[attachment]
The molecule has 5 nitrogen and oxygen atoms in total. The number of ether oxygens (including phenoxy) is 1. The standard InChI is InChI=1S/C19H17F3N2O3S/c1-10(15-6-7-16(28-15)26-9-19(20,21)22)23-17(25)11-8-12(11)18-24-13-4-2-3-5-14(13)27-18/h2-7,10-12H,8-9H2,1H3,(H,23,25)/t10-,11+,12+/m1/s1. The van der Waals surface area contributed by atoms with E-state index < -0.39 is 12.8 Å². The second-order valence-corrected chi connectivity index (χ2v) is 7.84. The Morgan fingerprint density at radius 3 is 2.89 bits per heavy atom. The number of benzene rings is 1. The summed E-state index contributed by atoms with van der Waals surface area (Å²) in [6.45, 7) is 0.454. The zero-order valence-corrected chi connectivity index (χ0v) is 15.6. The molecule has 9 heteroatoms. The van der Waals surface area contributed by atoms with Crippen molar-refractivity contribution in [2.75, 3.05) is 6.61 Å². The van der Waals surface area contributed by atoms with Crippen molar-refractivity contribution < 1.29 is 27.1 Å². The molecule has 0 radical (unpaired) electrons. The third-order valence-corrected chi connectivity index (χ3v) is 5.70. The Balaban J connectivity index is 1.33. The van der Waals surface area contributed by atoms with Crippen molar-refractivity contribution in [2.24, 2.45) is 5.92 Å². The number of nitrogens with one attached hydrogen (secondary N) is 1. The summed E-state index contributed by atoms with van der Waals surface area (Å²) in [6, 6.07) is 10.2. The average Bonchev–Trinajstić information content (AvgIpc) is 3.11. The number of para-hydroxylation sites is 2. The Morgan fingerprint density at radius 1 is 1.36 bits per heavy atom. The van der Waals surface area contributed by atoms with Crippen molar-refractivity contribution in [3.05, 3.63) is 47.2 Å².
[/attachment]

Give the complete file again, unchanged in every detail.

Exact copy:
The molecule has 5 nitrogen and oxygen atoms in total. The number of ether oxygens (including phenoxy) is 1. The standard InChI is InChI=1S/C19H17F3N2O3S/c1-10(15-6-7-16(28-15)26-9-19(20,21)22)23-17(25)11-8-12(11)18-24-13-4-2-3-5-14(13)27-18/h2-7,10-12H,8-9H2,1H3,(H,23,25)/t10-,11+,12+/m1/s1. The van der Waals surface area contributed by atoms with E-state index < -0.39 is 12.8 Å². The second-order valence-corrected chi connectivity index (χ2v) is 7.84. The Morgan fingerprint density at radius 3 is 2.89 bits per heavy atom. The number of benzene rings is 1. The summed E-state index contributed by atoms with van der Waals surface area (Å²) in [6.45, 7) is 0.454. The zero-order valence-corrected chi connectivity index (χ0v) is 15.6. The molecule has 9 heteroatoms. The van der Waals surface area contributed by atoms with Crippen molar-refractivity contribution in [2.75, 3.05) is 6.61 Å². The van der Waals surface area contributed by atoms with Crippen molar-refractivity contribution < 1.29 is 27.1 Å². The molecule has 0 radical (unpaired) electrons. The third-order valence-corrected chi connectivity index (χ3v) is 5.70. The Balaban J connectivity index is 1.33. The van der Waals surface area contributed by atoms with Crippen molar-refractivity contribution in [2.24, 2.45) is 5.92 Å². The number of nitrogens with one attached hydrogen (secondary N) is 1. The summed E-state index contributed by atoms with van der Waals surface area (Å²) in [6, 6.07) is 10.2. The average Bonchev–Trinajstić information content (AvgIpc) is 3.11. The number of para-hydroxylation sites is 2. The Morgan fingerprint density at radius 1 is 1.36 bits per heavy atom. The van der Waals surface area contributed by atoms with Crippen molar-refractivity contribution in [3.05, 3.63) is 47.2 Å².